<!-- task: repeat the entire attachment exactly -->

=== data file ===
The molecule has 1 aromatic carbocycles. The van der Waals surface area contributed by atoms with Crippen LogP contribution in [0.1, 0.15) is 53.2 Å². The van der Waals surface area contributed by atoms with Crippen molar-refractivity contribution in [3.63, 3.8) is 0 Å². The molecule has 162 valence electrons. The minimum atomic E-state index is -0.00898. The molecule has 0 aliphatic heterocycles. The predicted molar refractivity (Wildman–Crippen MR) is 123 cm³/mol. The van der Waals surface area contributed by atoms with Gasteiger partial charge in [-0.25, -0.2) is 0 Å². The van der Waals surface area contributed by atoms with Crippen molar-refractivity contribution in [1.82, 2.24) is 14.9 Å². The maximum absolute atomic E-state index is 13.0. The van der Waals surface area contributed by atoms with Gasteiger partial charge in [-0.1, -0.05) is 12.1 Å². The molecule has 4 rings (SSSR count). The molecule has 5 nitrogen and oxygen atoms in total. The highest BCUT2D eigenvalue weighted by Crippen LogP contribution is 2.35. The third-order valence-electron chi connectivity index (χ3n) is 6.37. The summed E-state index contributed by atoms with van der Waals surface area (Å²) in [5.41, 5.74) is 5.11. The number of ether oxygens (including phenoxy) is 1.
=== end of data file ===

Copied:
The molecule has 1 aromatic carbocycles. The van der Waals surface area contributed by atoms with Crippen LogP contribution in [0.1, 0.15) is 53.2 Å². The van der Waals surface area contributed by atoms with Crippen molar-refractivity contribution in [3.63, 3.8) is 0 Å². The molecule has 162 valence electrons. The minimum atomic E-state index is -0.00898. The molecule has 0 aliphatic heterocycles. The predicted molar refractivity (Wildman–Crippen MR) is 123 cm³/mol. The van der Waals surface area contributed by atoms with Gasteiger partial charge in [-0.25, -0.2) is 0 Å². The van der Waals surface area contributed by atoms with Crippen molar-refractivity contribution in [1.82, 2.24) is 14.9 Å². The maximum absolute atomic E-state index is 13.0. The van der Waals surface area contributed by atoms with Gasteiger partial charge in [-0.1, -0.05) is 12.1 Å². The molecule has 4 rings (SSSR count). The molecule has 5 nitrogen and oxygen atoms in total. The highest BCUT2D eigenvalue weighted by Crippen LogP contribution is 2.35. The third-order valence-electron chi connectivity index (χ3n) is 6.37. The summed E-state index contributed by atoms with van der Waals surface area (Å²) in [5.41, 5.74) is 5.11. The number of ether oxygens (including phenoxy) is 1.